UCC ensembles are flourishing in a series of live performances.
The Festival Symphonic Band from Years 8 and 9 performed in the regionals of the Ontario Band Festival in mid-February, one of 153 different groups participating before the judges at the Chinese Cultural Centre in Scarborough. The band played three pieces — Joy by Frank Ticheli, Matters of Kindness by Kenley Kristofferson and Tides of Fate by Ryan Meeboer — as a way to showcase their skills with various styles as they competed against a national standard, rather than other bands. Their performance earned them a trip to the nationals, scheduled for May 15 in Niagara Falls.
“The boys felt really good about what they did,” says Tony Gomes, chair of the arts and music coordinator at the Upper School. “It was the first live festival in three years and the first time these performers were able to enjoy the festival experience. It gave them an opportunity to see themselves in a larger context.”
On Feb. 8, jazz groups from the Prep and the Upper School collaborated for a Jazz Café held at Weston Hall, which was arranged like a café with coffee and dessert available to patrons. The Prep’s junior and senior jazz bands performed, as did the junior, intermediate and senior jazz bands from the Upper School. The UCC Blue Notes and the Prep senior choir added a vocal component to the evening. The musical selections included selections by Stevie Wonder, Glenn Miller and George Gershwin.
“It’s an attempt to tone down the formality of a concert and it’s a fairly relaxed evening,” Gomes said of the café experience.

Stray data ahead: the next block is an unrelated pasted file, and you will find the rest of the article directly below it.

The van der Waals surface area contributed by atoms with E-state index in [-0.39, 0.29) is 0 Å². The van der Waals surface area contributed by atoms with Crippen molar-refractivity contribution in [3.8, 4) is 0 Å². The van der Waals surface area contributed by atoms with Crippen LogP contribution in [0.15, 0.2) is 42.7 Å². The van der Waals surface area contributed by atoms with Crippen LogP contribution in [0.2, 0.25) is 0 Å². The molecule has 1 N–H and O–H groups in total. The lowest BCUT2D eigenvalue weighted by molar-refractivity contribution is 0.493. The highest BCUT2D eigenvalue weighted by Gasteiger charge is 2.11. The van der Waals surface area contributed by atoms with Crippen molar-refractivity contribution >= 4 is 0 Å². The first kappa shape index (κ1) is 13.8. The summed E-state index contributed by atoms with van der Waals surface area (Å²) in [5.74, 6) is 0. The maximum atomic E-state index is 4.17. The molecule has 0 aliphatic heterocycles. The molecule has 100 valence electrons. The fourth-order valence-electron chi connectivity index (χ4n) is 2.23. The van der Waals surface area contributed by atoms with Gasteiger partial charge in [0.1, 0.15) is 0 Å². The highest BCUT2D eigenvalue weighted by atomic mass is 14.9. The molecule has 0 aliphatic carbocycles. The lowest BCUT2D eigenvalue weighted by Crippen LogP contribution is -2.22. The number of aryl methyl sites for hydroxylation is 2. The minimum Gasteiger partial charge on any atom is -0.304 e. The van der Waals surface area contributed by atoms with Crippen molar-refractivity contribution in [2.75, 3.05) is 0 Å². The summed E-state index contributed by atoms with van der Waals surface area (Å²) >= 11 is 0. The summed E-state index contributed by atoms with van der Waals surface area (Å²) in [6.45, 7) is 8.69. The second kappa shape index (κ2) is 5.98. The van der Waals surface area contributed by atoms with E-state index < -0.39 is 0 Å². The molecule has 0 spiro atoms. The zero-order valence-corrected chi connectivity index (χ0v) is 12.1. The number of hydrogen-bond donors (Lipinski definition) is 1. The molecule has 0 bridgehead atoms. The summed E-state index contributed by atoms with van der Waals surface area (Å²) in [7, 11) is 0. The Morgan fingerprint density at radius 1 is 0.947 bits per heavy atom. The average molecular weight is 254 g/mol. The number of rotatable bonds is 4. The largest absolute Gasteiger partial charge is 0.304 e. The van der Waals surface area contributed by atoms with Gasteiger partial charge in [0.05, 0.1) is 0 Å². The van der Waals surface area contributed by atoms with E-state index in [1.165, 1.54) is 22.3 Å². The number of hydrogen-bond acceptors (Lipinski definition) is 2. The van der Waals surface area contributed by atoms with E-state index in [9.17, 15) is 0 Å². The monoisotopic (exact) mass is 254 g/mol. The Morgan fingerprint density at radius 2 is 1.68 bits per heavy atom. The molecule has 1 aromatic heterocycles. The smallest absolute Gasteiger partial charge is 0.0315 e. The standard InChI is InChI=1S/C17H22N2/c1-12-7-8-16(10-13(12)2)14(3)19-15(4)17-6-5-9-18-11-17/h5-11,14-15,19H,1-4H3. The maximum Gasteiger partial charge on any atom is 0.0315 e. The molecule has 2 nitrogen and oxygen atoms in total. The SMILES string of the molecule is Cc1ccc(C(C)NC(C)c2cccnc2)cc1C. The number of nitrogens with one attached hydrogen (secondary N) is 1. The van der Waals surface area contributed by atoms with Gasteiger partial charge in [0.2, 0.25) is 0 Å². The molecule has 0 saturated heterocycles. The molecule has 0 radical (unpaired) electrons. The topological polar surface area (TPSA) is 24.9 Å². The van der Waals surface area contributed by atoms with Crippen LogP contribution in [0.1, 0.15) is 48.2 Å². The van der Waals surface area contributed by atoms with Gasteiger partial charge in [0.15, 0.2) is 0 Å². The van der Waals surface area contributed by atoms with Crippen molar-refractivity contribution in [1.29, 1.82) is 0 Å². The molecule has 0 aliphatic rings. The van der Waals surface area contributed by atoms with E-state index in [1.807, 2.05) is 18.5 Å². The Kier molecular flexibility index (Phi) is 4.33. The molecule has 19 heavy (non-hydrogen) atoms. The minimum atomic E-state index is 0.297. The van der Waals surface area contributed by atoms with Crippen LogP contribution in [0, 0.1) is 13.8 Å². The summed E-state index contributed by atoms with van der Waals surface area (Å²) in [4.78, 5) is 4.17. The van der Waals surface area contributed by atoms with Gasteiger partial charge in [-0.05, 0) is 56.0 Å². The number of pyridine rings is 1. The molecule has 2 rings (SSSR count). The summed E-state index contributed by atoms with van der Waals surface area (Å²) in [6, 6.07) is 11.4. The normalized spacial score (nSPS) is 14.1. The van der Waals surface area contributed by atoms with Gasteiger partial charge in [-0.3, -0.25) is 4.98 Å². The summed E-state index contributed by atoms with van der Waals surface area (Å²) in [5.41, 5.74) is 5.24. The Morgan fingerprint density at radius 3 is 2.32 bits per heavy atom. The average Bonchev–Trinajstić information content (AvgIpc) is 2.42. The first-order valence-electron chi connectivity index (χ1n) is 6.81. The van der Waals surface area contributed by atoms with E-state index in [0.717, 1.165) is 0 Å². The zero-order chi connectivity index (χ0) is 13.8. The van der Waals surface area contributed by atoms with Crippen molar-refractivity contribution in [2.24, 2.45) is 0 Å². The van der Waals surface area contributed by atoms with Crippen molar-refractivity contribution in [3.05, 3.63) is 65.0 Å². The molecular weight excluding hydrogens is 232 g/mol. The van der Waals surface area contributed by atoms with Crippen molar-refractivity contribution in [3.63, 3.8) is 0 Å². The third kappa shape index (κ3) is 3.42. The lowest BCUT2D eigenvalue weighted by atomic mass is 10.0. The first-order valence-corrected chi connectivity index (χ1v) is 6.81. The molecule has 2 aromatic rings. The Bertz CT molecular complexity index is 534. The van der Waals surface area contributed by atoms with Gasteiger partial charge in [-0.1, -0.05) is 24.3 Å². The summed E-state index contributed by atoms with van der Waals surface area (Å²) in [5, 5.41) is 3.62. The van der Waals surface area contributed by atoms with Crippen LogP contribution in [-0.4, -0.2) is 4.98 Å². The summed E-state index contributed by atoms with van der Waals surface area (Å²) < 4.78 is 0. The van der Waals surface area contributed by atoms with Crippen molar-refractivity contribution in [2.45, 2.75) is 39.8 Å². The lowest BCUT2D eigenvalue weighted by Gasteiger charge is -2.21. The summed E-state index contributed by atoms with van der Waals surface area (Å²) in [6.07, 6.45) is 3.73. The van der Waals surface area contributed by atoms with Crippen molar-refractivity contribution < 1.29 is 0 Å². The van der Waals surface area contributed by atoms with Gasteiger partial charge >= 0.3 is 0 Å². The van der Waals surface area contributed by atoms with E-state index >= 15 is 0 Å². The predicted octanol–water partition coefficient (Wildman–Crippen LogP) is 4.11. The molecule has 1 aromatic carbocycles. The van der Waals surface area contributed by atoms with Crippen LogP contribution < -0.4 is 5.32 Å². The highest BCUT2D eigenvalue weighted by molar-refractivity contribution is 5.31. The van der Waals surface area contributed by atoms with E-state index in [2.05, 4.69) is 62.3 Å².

Next on tap will be the April 15 Coalition of Independent Schools’ Music Festival (CISMF) that draws the best players in Years 8 to 10 from each participating school to perform together in a concert band, a string orchestra, a symphonic band or a jazz ensemble. There will also be junior and intermediate choir performances featuring students in Years 5 to 7. All groups are co-ed, which is a great change of pace.
“Our students go as ambassadors for UCC and work collaboratively with other students they’ve never met,” says Gomes. “They have three rehearsals and then it’s time to perform at Roy Thompson Hall, which is a real thrill. It certainly challenges their skills and their organization and preparation.”
Gomes says that watching the students prepare and perform has made it obvious that, post-pandemic, “we’re back. It feels brand-new and familiar at the same time. There are some aspects of the routines and expectations that haven’t been a concern for the past few years, but everyone is working hard and demonstrating their musical creativity.
“Chris Cijolea, Peter Smith, Daniel Webb and I at the Upper School and Caroline Heo and Paul McGarr at the Prep are very pleased.”
Members of the UCC community will be able to see this creativity for themselves at Nuit Bleue, scheduled for Thursday, April 13 from 5 p.m. to 9 p.m. The one-day arts festival showcasing talent in visual, theatrical, musical, literary and film arts will culminate in a 7 p.m. concert that includes more than 250 musicians, nine musical groups and featured soloists from Years 8 to 12.